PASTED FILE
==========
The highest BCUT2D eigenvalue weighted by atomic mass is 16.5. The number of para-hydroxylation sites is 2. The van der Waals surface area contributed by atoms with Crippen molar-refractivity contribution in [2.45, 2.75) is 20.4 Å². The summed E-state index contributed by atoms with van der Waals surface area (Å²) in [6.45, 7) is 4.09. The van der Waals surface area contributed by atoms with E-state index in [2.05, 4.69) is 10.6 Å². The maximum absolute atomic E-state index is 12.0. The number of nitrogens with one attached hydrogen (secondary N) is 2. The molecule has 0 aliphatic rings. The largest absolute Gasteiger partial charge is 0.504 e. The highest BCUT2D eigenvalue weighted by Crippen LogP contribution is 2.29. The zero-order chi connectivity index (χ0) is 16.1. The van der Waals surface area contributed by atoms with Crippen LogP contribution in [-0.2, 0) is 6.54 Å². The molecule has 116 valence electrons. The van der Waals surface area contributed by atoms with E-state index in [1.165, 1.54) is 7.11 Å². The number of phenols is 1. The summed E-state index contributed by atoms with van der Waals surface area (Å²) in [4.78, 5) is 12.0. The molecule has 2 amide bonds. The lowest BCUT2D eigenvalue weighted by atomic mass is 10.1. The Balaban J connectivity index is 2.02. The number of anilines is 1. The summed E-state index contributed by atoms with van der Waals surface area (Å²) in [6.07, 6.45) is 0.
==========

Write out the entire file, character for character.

The highest BCUT2D eigenvalue weighted by atomic mass is 16.5. The number of para-hydroxylation sites is 2. The van der Waals surface area contributed by atoms with Crippen molar-refractivity contribution in [2.45, 2.75) is 20.4 Å². The summed E-state index contributed by atoms with van der Waals surface area (Å²) in [6.45, 7) is 4.09. The van der Waals surface area contributed by atoms with E-state index in [2.05, 4.69) is 10.6 Å². The maximum absolute atomic E-state index is 12.0. The number of nitrogens with one attached hydrogen (secondary N) is 2. The molecule has 0 aliphatic rings. The largest absolute Gasteiger partial charge is 0.504 e. The highest BCUT2D eigenvalue weighted by Crippen LogP contribution is 2.29. The zero-order chi connectivity index (χ0) is 16.1. The van der Waals surface area contributed by atoms with Crippen LogP contribution in [-0.2, 0) is 6.54 Å². The molecule has 116 valence electrons. The van der Waals surface area contributed by atoms with E-state index in [1.165, 1.54) is 7.11 Å². The number of phenols is 1. The summed E-state index contributed by atoms with van der Waals surface area (Å²) in [4.78, 5) is 12.0. The molecule has 2 amide bonds. The lowest BCUT2D eigenvalue weighted by atomic mass is 10.1. The Balaban J connectivity index is 2.02. The number of anilines is 1. The summed E-state index contributed by atoms with van der Waals surface area (Å²) in [6.07, 6.45) is 0.